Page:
Tuesday, October 4, 2016

Taking Care Of Business (Aug. 2016)

Henri and Madeleine Laroche of Domaine d'Henri
Le Domaine d'Henri, Chablis 1er Cru Fourchaume, 2012

The other Chablis in the Bourgogne Crown portfolio, this is the family estate Michel Laroche started after selling off his negociant business. This has the typical intense delivery of sea shell aromas and the Fourchaume elegance and the racy finish is all apples, chalk and plankton. A keeper. (Aug. 3, 2016)

165 NIS.

Chapoutier, Hermitage, La Sizeranne, 2005

I think La Sizeranne is probably the easiest Hermitage to find. The Hermitage hill is small, and I believe Chapoutier is the biggest producer, with the Sizeranne the house's largest Hermitage cuvee. It's usually overpriced in Israel, at 400 NIS, but if you search long enough, you should be able to find it at a decent 200 NIS. It might not knock you out, but it's quite typical, and let's face it, even a typical, just-good Hermitage is a treat. There's iron and black pepper on the nose, broad hints of bacon, with plenty of tannic brawn in this eleven year old, that is well balanced by the plump fruit. It's in a good place, complex and flavorsome, arguably the best Sizeranne I've ever had, with a decade's worth of life at least. (Aug. 4, 2016)

Domaine Gerard Julien, Côte de Nuits Villages, 2013

This is more elegant and smoother than the Guyot Bourgogne I had recently, although less complex - no real reason to compare them except they are almost within the same price bracket and I had them a few days apart. Quite floral and, like the Guyot, surprisingly long. (Aug. 5, 2016)

Bourgogne Crown, 170 NIS.

Gaston Chiquet, Champagne, Dizy, Brut Rosé, n.v.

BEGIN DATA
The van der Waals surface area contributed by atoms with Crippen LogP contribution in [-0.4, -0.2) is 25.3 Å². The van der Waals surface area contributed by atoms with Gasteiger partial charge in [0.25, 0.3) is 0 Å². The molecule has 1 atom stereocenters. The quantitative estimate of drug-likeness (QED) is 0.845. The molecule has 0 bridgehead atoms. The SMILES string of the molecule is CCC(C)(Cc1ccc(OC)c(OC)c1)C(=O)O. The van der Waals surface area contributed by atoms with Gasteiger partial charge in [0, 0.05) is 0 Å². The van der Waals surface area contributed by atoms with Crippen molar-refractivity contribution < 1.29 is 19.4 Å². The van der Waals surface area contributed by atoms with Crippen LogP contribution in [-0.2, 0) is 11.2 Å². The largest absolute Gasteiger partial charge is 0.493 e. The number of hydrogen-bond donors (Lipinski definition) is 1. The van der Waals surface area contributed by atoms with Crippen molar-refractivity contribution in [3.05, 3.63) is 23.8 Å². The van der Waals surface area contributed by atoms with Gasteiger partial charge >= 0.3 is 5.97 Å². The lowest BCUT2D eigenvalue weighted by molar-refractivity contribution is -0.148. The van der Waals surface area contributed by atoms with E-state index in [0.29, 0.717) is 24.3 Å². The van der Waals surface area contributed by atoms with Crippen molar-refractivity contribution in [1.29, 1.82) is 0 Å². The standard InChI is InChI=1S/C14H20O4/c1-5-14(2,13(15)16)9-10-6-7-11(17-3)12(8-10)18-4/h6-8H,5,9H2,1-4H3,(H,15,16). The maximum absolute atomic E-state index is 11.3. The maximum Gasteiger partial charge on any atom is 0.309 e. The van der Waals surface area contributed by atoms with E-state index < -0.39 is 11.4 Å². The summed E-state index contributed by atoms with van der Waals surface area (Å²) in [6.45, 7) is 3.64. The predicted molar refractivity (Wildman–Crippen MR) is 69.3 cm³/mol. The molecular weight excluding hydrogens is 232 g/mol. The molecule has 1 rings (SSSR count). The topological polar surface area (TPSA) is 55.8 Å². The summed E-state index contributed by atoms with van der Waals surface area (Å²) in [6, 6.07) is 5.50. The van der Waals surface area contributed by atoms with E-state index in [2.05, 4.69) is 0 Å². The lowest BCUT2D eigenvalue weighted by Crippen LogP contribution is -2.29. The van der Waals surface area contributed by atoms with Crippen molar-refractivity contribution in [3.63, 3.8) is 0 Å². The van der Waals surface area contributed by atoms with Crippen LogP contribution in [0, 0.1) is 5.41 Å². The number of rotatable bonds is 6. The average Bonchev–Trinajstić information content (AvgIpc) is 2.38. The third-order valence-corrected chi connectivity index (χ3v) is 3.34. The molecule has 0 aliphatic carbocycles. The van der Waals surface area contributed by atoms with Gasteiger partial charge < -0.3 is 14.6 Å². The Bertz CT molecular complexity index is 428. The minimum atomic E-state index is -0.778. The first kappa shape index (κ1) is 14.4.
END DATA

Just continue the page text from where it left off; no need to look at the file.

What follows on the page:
There are Rosé Champagnes where the Pinot only adds color, but Eldad doesn't really import Rosés like that. This is lovely, very precise in the way it carries the autumnal spices of Pinot Noir and hints of strawberries, even more precise in how effortlessly it carries its weight. (Aug. 10, 2016)

Fat Guy, 299 NIS.

Quinta da Pellada, Dao, Primus, 2014

Tropical fruits and minerals, a veil of oak. Good balance behind that veil and very promising. (Aug. 12, 2016)

Tshernichovsky Porto Wine Bar, about 200 NIS.

Álvaro Castro, Quinta da Pellada, Dão Tounot, 2011

I don't have enough experience with Touriga Nacional to pigeonhole it into masculine/feminine stereotypes, but, despite a brambly wildness that recalls forest fruit and flowers, there's elegant softness and an exotic lushness a la Chambolle (probably because there's Pinot Noir in the blend, as odd as that might sound). It's a young wine, only starting to shed off the barrel regime (the wine-making apparently sensitive enough so that the oak, while obvious, is integrated enough to make the wine approachable even now), this is probably the best wine I've had from Castro so far. It may not exactly flirt with greatness, but it certainly acknowledges it in the way it offers constantly changing and conflicting impressions and vantage points. (Aug. 13, 2016)

Tshernichovsky Porto Wine Bar, about 300 NIS.

Lahat, White, 2014

A typical Rhone blend (Rousanne and Marsanne). A herbal, rock dry white, showcasing white fruits and nuts and a taste of honey. (Aug. 14, 2016)

140 NIS.

Domaine de la Vougeraie, Côte de Beaune, Les Pierres Blanches Blanc, 2013

Much more integrated, in better form, than the last bottle. A lovely wine, compactly putting together pears, citrus fruit, dried grass and flint on the nose - salivating acidity and a saline finish on the palate. (Aug. 15, 2016)

Burgundy Wine Collection, 180 NIS.

Chéreau-Carré, Comte Leloup de Château de Chasseloir, Muscadet de Sèvre-et-Maine Sur Lie, Cuvée des Ceps Centenaires,  2010

It's impossible to reconcile the notion of aging a wine with a shelf price of 90 NIS, especially when it's already six years old when you buy it. Even more so when there is already so much pleasure in its mineral cut and a palate defined by salivating acidity, lime juice and sea weed. (Aug. 20, 2016)

Wine Route, 90 NIS.

Château de Beru, Chablis, Cotes Aux Pretes, 2014